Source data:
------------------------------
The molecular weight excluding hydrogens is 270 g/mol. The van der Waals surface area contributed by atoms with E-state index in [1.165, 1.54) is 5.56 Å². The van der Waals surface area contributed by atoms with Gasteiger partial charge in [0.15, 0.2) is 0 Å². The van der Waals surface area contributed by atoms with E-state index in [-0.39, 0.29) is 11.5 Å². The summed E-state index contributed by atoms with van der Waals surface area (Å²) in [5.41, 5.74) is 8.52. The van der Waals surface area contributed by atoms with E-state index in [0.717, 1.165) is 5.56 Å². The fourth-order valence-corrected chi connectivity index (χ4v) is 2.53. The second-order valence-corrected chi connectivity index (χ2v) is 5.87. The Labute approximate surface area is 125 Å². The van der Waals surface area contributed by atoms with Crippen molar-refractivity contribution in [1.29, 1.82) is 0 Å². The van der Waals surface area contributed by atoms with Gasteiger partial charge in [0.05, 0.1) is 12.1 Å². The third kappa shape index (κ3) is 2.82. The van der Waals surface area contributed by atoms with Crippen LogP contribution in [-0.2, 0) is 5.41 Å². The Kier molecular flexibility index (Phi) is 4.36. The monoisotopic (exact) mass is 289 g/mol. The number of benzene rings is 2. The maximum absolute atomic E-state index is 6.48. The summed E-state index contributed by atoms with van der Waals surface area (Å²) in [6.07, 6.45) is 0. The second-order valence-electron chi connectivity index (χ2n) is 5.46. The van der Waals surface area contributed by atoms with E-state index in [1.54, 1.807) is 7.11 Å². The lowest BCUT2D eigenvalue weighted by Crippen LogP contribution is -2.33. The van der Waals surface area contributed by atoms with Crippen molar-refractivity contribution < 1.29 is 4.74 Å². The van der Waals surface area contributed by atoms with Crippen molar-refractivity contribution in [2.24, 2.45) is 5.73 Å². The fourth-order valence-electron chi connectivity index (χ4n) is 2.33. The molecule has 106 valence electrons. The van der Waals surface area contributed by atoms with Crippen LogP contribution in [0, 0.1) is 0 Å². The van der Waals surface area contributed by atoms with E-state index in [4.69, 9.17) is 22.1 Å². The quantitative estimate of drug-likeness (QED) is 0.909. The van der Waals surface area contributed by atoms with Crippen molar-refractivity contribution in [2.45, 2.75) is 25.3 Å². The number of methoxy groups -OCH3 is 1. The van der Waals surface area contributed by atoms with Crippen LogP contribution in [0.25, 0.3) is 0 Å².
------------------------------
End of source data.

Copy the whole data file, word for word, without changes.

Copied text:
The molecular weight excluding hydrogens is 270 g/mol. The van der Waals surface area contributed by atoms with E-state index in [1.165, 1.54) is 5.56 Å². The van der Waals surface area contributed by atoms with Gasteiger partial charge in [0.15, 0.2) is 0 Å². The van der Waals surface area contributed by atoms with E-state index in [-0.39, 0.29) is 11.5 Å². The summed E-state index contributed by atoms with van der Waals surface area (Å²) in [5.41, 5.74) is 8.52. The van der Waals surface area contributed by atoms with E-state index in [0.717, 1.165) is 5.56 Å². The fourth-order valence-corrected chi connectivity index (χ4v) is 2.53. The second-order valence-corrected chi connectivity index (χ2v) is 5.87. The Labute approximate surface area is 125 Å². The van der Waals surface area contributed by atoms with Crippen molar-refractivity contribution in [1.29, 1.82) is 0 Å². The van der Waals surface area contributed by atoms with Gasteiger partial charge in [0.05, 0.1) is 12.1 Å². The third kappa shape index (κ3) is 2.82. The van der Waals surface area contributed by atoms with Crippen LogP contribution in [-0.2, 0) is 5.41 Å². The Kier molecular flexibility index (Phi) is 4.36. The monoisotopic (exact) mass is 289 g/mol. The number of benzene rings is 2. The maximum absolute atomic E-state index is 6.48. The summed E-state index contributed by atoms with van der Waals surface area (Å²) in [6.07, 6.45) is 0. The second-order valence-electron chi connectivity index (χ2n) is 5.46. The van der Waals surface area contributed by atoms with E-state index in [1.54, 1.807) is 7.11 Å². The lowest BCUT2D eigenvalue weighted by Crippen LogP contribution is -2.33. The van der Waals surface area contributed by atoms with Crippen molar-refractivity contribution < 1.29 is 4.74 Å². The van der Waals surface area contributed by atoms with Crippen molar-refractivity contribution in [2.24, 2.45) is 5.73 Å². The fourth-order valence-electron chi connectivity index (χ4n) is 2.33. The molecule has 106 valence electrons. The van der Waals surface area contributed by atoms with Crippen LogP contribution in [0, 0.1) is 0 Å². The van der Waals surface area contributed by atoms with E-state index in [4.69, 9.17) is 22.1 Å². The quantitative estimate of drug-likeness (QED) is 0.909. The van der Waals surface area contributed by atoms with Crippen molar-refractivity contribution in [2.45, 2.75) is 25.3 Å². The number of methoxy groups -OCH3 is 1. The van der Waals surface area contributed by atoms with Crippen LogP contribution in [0.25, 0.3) is 0 Å².